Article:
ICCRA becomes independent from TCCA
The ICCRA team has been working to finalise administrative and logistical details of the move.
In order to operate independently, ICCRA has been incorporated as a not-for-profit company in England. It has established a small board of directors, which it will expand over time to provide leadership and drive from across the critical control rooms industry.
ICCRA wants to make it easy for those with an interest in critical control rooms to join its expanding alliance. As a result, it has revised its membership rates.
Under the Operator Membership, individual members from organisations providing critical control room services are able to join for free.
Under the Commercial Membership, individuals who receive compensation for providing products and/or services to critical control rooms may join for £180 per year.
Corporate membership packages will be announced in due course.
ICCRA will be honouring membership which was taken out while it was operating under the TCCA. It is also writing to existing members to explain how their particular circumstances are affected.
At the time of the initial announcement, Tony Gray, TCCA Chief Executive, said: “I’m delighted that the growth and strength of ICCRA means that the group can now stand alone as an entity separate to TCCA. We will, of course, continue to work closely with the organisation, and wish ICCRA every success in addressing the requirements of the many thousands of people worldwide who work in mission-critical control rooms delivering vital services for us all.”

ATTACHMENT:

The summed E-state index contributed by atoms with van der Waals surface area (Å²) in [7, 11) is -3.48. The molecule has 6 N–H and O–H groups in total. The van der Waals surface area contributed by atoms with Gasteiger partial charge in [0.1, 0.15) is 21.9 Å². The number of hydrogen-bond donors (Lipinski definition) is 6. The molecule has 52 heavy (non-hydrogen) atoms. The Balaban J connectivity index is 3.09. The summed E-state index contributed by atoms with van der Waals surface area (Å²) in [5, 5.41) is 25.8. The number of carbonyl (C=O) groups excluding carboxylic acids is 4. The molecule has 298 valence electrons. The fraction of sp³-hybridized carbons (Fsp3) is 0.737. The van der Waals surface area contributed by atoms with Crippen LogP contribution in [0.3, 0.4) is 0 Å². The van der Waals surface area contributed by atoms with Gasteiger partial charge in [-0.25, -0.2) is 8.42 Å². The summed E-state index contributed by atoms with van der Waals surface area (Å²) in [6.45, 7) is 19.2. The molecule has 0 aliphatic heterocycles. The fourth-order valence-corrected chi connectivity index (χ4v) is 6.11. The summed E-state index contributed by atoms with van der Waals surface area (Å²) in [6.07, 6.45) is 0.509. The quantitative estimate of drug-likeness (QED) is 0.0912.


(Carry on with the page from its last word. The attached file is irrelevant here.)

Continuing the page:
In response, Peter Prater, ICCRA’s co-founder and Chair, said: “ICCRA recognises and applauds the support it has received from TCCA for the past years. Without the foresight of TCCA and its belief in us we would not be where we are today. ICCRA looks forward to the opportunity to take its own path now and is excited by what the future holds. One thing is for certain, the relationship between the two organisations is a vital one as our interests, of course, include the mobile communications demanded by critical control rooms across the globe.”
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